Today’s guest picture comes from my friend, the clarinet playing gardener Liz and shows a fine scarlet elf cup which she met while walking the dog,
I started the day by making a lamb stew for the slow cooker while Mrs Tootlepedal went off to sing in the church choir. I use the slow cooker on Sunday if possible so that we have a meal ready for us when we get back in the evening from our Carlisle choir practice.
Once the stew was safely on its way, I got out the slow bike and pedalled up to the Moorland project bird feeders. This was not so quite as straightforward as it might seem, as there is a long and fairly steep hill involved. I passed a lady jogger at the bottom of the hill and bust a gut pedalling on, hoping not to suffer the indignity of being overtaken by a runner. Fortunately my knee held up well and I arrived at the feeders with my pride intact.
I made the trip not to fill the feeders this time but to attend the official opening of the new hide. A promise of hot drinks and cakes had drawn a good number of enthusiasts out on a chilly but fine morning.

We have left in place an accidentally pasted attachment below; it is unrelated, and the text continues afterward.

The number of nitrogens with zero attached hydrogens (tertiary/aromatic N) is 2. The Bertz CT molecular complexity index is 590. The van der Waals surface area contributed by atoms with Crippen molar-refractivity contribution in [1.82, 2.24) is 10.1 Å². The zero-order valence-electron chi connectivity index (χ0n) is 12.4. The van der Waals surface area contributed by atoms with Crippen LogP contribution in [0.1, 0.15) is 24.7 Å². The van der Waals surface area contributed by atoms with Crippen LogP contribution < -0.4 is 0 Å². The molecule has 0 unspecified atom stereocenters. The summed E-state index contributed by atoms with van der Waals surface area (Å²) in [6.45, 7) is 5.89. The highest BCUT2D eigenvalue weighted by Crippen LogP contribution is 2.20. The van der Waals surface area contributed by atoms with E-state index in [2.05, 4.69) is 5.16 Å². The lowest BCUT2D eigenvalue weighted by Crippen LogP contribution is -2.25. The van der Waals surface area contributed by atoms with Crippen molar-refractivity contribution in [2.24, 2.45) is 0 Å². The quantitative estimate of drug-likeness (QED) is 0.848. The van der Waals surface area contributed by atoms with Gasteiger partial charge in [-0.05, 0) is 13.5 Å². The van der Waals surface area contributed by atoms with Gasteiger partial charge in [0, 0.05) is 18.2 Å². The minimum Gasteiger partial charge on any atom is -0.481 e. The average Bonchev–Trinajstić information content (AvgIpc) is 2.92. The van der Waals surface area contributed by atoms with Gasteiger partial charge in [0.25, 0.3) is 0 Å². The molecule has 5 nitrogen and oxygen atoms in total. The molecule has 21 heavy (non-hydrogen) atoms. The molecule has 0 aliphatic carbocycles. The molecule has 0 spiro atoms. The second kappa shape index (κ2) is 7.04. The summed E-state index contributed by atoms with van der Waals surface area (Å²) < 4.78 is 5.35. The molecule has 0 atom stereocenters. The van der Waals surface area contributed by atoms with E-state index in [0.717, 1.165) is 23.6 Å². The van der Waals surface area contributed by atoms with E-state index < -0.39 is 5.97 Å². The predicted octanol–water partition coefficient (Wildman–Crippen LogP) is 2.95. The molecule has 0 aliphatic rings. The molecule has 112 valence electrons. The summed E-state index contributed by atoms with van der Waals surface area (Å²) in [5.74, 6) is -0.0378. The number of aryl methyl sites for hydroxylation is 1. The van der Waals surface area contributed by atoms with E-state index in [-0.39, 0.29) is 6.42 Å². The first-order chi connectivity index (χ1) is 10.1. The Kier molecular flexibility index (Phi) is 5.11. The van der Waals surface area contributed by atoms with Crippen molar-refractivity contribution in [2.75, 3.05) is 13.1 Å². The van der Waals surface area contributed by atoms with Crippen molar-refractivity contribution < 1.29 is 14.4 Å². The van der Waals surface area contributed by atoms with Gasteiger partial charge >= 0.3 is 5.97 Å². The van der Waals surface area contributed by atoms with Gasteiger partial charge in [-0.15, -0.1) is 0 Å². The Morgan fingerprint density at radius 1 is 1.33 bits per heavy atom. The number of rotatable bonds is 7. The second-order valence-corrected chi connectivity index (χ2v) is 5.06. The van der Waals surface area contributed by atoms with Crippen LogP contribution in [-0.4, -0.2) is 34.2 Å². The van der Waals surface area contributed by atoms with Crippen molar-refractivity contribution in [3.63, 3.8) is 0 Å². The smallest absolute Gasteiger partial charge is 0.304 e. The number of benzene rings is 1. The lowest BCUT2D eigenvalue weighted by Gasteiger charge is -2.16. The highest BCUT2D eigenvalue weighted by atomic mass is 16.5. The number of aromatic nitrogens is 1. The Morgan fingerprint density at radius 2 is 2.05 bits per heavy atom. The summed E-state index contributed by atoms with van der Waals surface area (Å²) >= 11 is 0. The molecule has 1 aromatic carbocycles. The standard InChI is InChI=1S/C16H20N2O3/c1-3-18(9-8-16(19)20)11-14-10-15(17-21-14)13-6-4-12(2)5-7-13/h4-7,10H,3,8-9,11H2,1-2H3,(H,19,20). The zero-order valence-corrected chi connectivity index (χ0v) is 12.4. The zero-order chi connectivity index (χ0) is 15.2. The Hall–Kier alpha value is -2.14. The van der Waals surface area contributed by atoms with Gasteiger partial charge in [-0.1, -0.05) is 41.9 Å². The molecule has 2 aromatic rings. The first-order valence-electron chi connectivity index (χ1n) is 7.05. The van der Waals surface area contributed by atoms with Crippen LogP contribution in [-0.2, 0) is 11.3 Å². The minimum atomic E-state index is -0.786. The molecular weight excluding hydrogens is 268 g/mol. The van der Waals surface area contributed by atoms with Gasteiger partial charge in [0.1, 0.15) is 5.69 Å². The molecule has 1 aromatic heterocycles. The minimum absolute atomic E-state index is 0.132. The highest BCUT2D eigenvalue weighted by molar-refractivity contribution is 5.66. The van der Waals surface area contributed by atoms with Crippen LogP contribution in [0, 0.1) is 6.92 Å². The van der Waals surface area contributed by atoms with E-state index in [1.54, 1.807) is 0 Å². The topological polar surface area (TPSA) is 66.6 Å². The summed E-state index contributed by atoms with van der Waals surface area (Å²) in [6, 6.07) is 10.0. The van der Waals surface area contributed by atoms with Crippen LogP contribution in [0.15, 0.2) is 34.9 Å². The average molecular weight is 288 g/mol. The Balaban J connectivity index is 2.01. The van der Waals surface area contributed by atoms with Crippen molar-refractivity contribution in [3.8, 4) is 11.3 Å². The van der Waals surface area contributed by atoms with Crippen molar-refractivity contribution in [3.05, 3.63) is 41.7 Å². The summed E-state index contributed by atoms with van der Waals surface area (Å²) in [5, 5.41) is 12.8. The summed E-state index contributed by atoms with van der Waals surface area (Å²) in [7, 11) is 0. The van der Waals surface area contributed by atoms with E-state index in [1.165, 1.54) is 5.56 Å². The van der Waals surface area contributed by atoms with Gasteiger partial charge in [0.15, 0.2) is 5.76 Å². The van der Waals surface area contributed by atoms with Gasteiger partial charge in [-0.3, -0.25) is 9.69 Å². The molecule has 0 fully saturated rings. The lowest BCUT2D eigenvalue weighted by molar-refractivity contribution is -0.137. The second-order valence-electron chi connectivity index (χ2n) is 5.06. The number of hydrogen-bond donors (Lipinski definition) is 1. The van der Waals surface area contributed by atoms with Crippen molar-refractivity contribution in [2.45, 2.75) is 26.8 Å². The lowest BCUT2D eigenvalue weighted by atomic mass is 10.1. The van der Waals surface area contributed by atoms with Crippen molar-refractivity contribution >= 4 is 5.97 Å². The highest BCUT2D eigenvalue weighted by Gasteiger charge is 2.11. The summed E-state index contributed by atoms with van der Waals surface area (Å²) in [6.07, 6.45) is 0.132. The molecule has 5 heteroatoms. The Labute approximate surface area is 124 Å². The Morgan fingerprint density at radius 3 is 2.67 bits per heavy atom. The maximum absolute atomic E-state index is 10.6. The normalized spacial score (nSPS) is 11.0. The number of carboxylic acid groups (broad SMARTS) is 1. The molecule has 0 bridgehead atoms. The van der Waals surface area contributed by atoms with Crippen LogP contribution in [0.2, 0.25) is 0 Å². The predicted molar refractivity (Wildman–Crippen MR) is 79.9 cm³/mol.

The hide was officially opened by head gamekeeper Simon Lester and in the picture below, you can see him flanked by project leader, Cat Barlow and skilled cabinet maker, Daniel Lacey with some of the scout volunteers who together brought the dream of a hide to a reality.
The birds themselves seemed remarkably calm about the whole affair and continued pecking away…
(I have just checked Sandy’s blog and he has a much better set of pictures of the opening than I have got.)
Probably because the better day had made feeding in the wild more attractive, there were very few birds in the garden when I got home but a couple of colourful characters caught my eye. One not so common…
…and the other, a frequent flier.
My sister Susan complains that I have too many restless flying birds on the blog so here is a calm chaffinch for her.
At the choir, our usual musical director was off on business with one of his other choirs so we had a substitute today. he was a bit handicapped by our accompanist falling ill on her way and having to go home but he played the piano and directed us simultaneously…and with great gusto. We worked hard for him.
The lamb stew turned out very well and as it was accompanied by a good chunk of sour dough bread (which my friend Sue had given us at the choir) and followed by a semolina pudding, the evening meal took on the likeness of a feast. Because it was Mothering Sunday, I not only did the cooking but the washing up too. Mrs Tootlepedal may take some time to recover.
Among all the perching birds, a flying bird was hard to find and when I did find one, it hid its face.